Birdwatch: Birds are finding their voice again as spring approaches

The far-reaching song of the mistle thrush can bring a touch of cheer on the greyest of days.   Picture: RSPB
The far-reaching song of the mistle thrush can bring a touch of cheer on the greyest of days. Picture: RSPB
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As the days gradually lengthen and the weather stays relatively mild more birds are singing.

I heard my first mistle thrush on January 2 singing from the top of a tall building in Leeds but they are now much more widespread.

It is one of the most far carrying of any British bird song, a few wild fluting phrases but a cheery sound, especially on a grey winter day.

Mistle thrushes also have a harsh ‘football rattle’ call which they use with great effect to chase other birds away from the berry bushes that they regard as their winter territory.

Waxwing and fieldfare flocks are among the birds scared off in this way. Song thrushes have also been bursting into song again. Most fell silent at the end of last year’s nesting season although a few started singing again in November.

Now they are returning to their territories again and this week their lovely song, loud clear ringing notes often repeated three or four times, has been heard in many places across the region.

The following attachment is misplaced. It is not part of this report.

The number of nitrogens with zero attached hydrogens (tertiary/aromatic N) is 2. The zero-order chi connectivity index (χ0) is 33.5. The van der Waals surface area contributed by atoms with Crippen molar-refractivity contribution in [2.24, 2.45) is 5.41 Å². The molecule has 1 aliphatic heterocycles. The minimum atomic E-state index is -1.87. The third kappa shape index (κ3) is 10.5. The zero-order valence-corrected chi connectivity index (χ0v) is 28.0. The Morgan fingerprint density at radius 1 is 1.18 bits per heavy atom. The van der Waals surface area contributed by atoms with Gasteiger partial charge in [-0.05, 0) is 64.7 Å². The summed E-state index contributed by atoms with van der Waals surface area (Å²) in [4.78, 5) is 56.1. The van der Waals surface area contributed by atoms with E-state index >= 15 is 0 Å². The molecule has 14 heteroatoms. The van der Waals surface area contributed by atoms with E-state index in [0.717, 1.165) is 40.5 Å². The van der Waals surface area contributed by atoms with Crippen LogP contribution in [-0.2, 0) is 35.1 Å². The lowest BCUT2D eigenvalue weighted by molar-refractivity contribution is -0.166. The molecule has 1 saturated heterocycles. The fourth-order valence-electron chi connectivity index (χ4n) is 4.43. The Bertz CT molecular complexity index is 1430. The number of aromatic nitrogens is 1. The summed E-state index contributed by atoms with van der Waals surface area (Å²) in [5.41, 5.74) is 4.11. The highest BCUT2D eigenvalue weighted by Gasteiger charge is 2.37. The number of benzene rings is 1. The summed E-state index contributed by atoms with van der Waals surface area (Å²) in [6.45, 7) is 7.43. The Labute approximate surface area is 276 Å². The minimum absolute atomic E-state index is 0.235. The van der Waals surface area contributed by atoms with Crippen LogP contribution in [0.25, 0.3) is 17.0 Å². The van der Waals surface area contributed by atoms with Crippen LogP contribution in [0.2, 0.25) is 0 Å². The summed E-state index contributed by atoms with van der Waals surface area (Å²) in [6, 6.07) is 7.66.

The first blackbirds are also singing, quietly at dawn and dusk at first but more boldly and for longer each day as the month progresses.

Hedge sparrows are also being heard, a rapid thin and tinkling warble while wrens are much more visible as their deliver their remarkably penetrating song, a fast high trilling sound lasting just five seconds and repeated four or five times a minute.

In woodlands great spotted woodpeckers are drumming again, and the loud ‘yaffling’ calls of green woodpeckers which they use instead of drumming to attract a mate are also ringing out.

It is also a good time to look out for the much more uncommon lesser spotted woodpecker in the still bare trees, perhaps tagging along with a tit flock. The loud whistles of calling nuthatches also seem to be everywhere.

Chiffchaffs that have spent the winter here are also being heard, especially on sunny mornings, although we will have to wait until the end of this month for the songs of those that have returned here for the summer.

Cetti’s warblers are also being heard in the reedbeds where they nest and birders are also listening out for the first booming bitterns of the year, a subdued sound at first but gathering in volume and carrying considerable distances.

Sightings across the region included a drake ring-necked duck on Lingham Lake, Nosterfield North Yorkshire and drake green-winged teal on Filey Dams.

Smews were at Blacktoft Sands, the Watton reserve, East Yorkshire and a drake and female at Fairburn Ings. Up to four long-tailed ducks were on Hornsea Mere, two in South Bay, Scarborough and others at Tophill Low, Sunk Island, and at the Calder Wetlands and St Aidan’s in West Yorkshire.

A firecrest has been seen along Back Lane at Wintersett reservoir. There are still large numbers of white-fronted geese across the region and tundra bean geese among flocks of greylag geese including nine at St Aidan’s.